Wednesday, July 10, 2013

On Reading Old Letters

Man About to Speak

Beware of the past.
You will not be found innocent.

I can't remember
how many friends I had
after I departed to Illinois.
It's true they were far away and
I enjoyed their affection
only through the mail
with its own kind of sensuosness.
The tracings of pens and pencils,
dribblings and stains
informed me of bodies.
How much they professed missing me
and asked for my return.
To be asked when you are coming back
is one of the most touching endearments,
especially when you
have no intention to.
I should have felt beloved.
I thought I was superman in those days.
So kind and knowing.
Knowledge always precedes education.
Education only refines,
adds patina,
gains you names, arguments,
but knowledge is constant.
I survive by inventing theories.
My family were much kindlier than I remembered,
always wanting me back even though
I thought I was cruel and undeserving.
My younger sister
just wanted me to bring her gifts.
Howard Persky was a soldier,
which made a difference in my soft mind.
He wore a khaki jacket with his military patches
before the Vietnam War even really got started.
Came from a family of
drinkers and cynics,
worldfulness, exactly what I feared
and needed in 1961.
Pretended to be
an English gentleman.
When he bought gas
he called it motor fuel.
He knew all about beer
and whiskey which we drank
with Mary at the
night-soaked Sligo Golf Course
after an evening
of hopping the bars
on Georgia Avenue.
Mary was my long days journey.
She let me speak
and pretended to want me.
I was almost hearty enough.
Elizabeth I met
during my flirtation
with English Literature in 1963.
Another lesbian,
pretty blonde
with soft hands and beautiful legs.
I used to pick up Elizabeth
at the counselling center
where she was trying to be cured.
When the university found her out
they hinged expulsion on her success.
I fell passionately
in love with Elizabeth
with all my post adolescent yearning,
the feel and the look of her.
She allowed me her company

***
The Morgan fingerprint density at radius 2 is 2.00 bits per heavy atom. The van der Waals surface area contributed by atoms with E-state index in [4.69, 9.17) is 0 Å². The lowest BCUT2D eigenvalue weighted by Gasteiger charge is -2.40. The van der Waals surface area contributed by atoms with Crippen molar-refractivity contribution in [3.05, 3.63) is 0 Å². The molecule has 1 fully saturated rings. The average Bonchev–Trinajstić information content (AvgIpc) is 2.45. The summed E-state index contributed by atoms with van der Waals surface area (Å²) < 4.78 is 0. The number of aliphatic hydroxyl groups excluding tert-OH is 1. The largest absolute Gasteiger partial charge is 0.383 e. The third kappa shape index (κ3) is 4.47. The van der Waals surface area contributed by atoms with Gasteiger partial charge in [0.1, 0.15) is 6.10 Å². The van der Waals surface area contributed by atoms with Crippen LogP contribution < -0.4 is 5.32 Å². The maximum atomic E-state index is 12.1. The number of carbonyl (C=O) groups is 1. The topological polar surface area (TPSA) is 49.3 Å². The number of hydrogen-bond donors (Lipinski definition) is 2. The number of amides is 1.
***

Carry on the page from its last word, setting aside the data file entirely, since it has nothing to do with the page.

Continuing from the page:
and the freedom to dream.
Her father owned an
automobile dealership in Baltimore.
Well-to-do. I could never meet their expectations. I was
part of a disguise for her parents,
she knew I wasn't very good at it.
I followed Elizabeth
and drove her
where she wanted to go.
When she looked for a job
after she left college,
I drove her from office to office.
An editorial job in a small business magazine,
I was glad when she came out beaming.
Elizabeth had been interviewed by love,
She and the matronly magazine owner
immediately set up housekeeping together.
I could have been a friend to both
but I melted.
Elizabeth never wrote me letters.

 Eleanor,  I'll never forget.
How she cornered me
outside the lecture hall
with her downcast eyes,
looking so respectful.
I thought women were
supposed to look
just like that.
I spent evenings in her company.
She made me supper of beans and greens.
Eleanor was studying nutrition.
In my mind it wasn't a high profession.
She was a practical person
with concrete attitudes.
But there was a twist to her,
a sadness that called for
my special talents.
Sitting at her table
became a staple of my life.
It was only when I developed
a tenderness toward her that things changed.
She stood at the cabinet drawer
looking for needle and thread.
I came up behind her,
suddenly driven by a gush
of something physiological.
I touched her hand.
She withdrew alarmingly.
Lesbianism was illegal in those days.
Eleanor's partner was a butch named Maxine.
She called her Max.
I would be an appearence.
Not my charm
but my availability
made her wait for me.
Professor Thelma Lavine, one of the saints,
stands with her face
set aglow by the sun slipping
through the high window.
There's a smile filtering
on her face as she feels
the chewing gum of
long practiced speech
oozing thrills among us.
As we watch.
news fills the cells
of my mind but it doesn't hurt.
My response is evocation,
raising my hand
wanting more sweet speech.
She invites me
after class to
discuss my future.
She invites me to tea
in a world I never imagined.
There is mysterious
promise in what she says.
I won't be able
to tolerate such dreams.
Professor Marvin Jerry Cline
tolerated me with
relative intimacy.
He taught me my
funny one legged walk,
and let me make up my theories.
Different views
arguments with
opposing teams,
the glories of conspiracy,
he wanted me to stay
for a few more years in Maryland.
I don't know why I left him.


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